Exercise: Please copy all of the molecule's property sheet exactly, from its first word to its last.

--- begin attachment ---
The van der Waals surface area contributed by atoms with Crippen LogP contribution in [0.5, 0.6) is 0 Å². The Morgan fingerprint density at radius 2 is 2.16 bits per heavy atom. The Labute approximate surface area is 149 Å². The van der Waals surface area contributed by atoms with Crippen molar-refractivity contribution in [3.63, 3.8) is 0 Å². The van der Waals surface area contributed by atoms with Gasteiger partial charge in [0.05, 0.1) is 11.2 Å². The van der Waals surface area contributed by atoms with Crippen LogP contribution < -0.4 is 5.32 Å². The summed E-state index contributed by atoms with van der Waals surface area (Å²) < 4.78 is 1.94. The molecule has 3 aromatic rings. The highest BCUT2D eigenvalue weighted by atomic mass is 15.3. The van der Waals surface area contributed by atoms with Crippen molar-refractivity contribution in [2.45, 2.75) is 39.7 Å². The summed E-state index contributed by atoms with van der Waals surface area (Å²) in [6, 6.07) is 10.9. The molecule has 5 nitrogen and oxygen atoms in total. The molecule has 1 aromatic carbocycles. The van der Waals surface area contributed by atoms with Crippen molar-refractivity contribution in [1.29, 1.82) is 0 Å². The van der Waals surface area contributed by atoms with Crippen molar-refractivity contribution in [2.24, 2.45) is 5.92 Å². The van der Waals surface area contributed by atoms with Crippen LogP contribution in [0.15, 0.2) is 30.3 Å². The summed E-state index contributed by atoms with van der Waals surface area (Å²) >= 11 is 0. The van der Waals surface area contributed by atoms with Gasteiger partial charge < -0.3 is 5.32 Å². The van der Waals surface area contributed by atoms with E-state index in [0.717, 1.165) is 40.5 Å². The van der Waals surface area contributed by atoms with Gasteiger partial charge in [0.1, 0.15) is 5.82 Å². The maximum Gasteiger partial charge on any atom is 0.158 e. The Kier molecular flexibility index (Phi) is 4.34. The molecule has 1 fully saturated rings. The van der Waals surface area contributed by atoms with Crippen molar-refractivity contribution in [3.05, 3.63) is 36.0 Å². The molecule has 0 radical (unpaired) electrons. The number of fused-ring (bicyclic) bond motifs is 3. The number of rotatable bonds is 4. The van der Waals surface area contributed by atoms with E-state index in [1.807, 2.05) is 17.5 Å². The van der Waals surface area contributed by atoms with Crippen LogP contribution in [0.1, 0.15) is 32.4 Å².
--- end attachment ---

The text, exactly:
The van der Waals surface area contributed by atoms with Crippen LogP contribution in [0.5, 0.6) is 0 Å². The Morgan fingerprint density at radius 2 is 2.16 bits per heavy atom. The Labute approximate surface area is 149 Å². The van der Waals surface area contributed by atoms with Crippen molar-refractivity contribution in [3.63, 3.8) is 0 Å². The van der Waals surface area contributed by atoms with Gasteiger partial charge in [0.05, 0.1) is 11.2 Å². The van der Waals surface area contributed by atoms with Crippen LogP contribution < -0.4 is 5.32 Å². The summed E-state index contributed by atoms with van der Waals surface area (Å²) < 4.78 is 1.94. The molecule has 3 aromatic rings. The highest BCUT2D eigenvalue weighted by atomic mass is 15.3. The van der Waals surface area contributed by atoms with Crippen molar-refractivity contribution in [2.45, 2.75) is 39.7 Å². The summed E-state index contributed by atoms with van der Waals surface area (Å²) in [6, 6.07) is 10.9. The molecule has 5 nitrogen and oxygen atoms in total. The molecule has 1 aromatic carbocycles. The van der Waals surface area contributed by atoms with Crippen molar-refractivity contribution in [1.29, 1.82) is 0 Å². The van der Waals surface area contributed by atoms with Crippen molar-refractivity contribution in [2.24, 2.45) is 5.92 Å². The van der Waals surface area contributed by atoms with Crippen LogP contribution in [0.15, 0.2) is 30.3 Å². The summed E-state index contributed by atoms with van der Waals surface area (Å²) >= 11 is 0. The van der Waals surface area contributed by atoms with Gasteiger partial charge < -0.3 is 5.32 Å². The van der Waals surface area contributed by atoms with E-state index in [0.717, 1.165) is 40.5 Å². The van der Waals surface area contributed by atoms with Gasteiger partial charge in [0.1, 0.15) is 5.82 Å². The maximum Gasteiger partial charge on any atom is 0.158 e. The Kier molecular flexibility index (Phi) is 4.34. The molecule has 1 fully saturated rings. The van der Waals surface area contributed by atoms with Crippen molar-refractivity contribution in [3.05, 3.63) is 36.0 Å². The molecule has 0 radical (unpaired) electrons. The number of fused-ring (bicyclic) bond motifs is 3. The number of rotatable bonds is 4. The van der Waals surface area contributed by atoms with E-state index in [1.807, 2.05) is 17.5 Å². The van der Waals surface area contributed by atoms with Crippen LogP contribution in [0.1, 0.15) is 32.4 Å².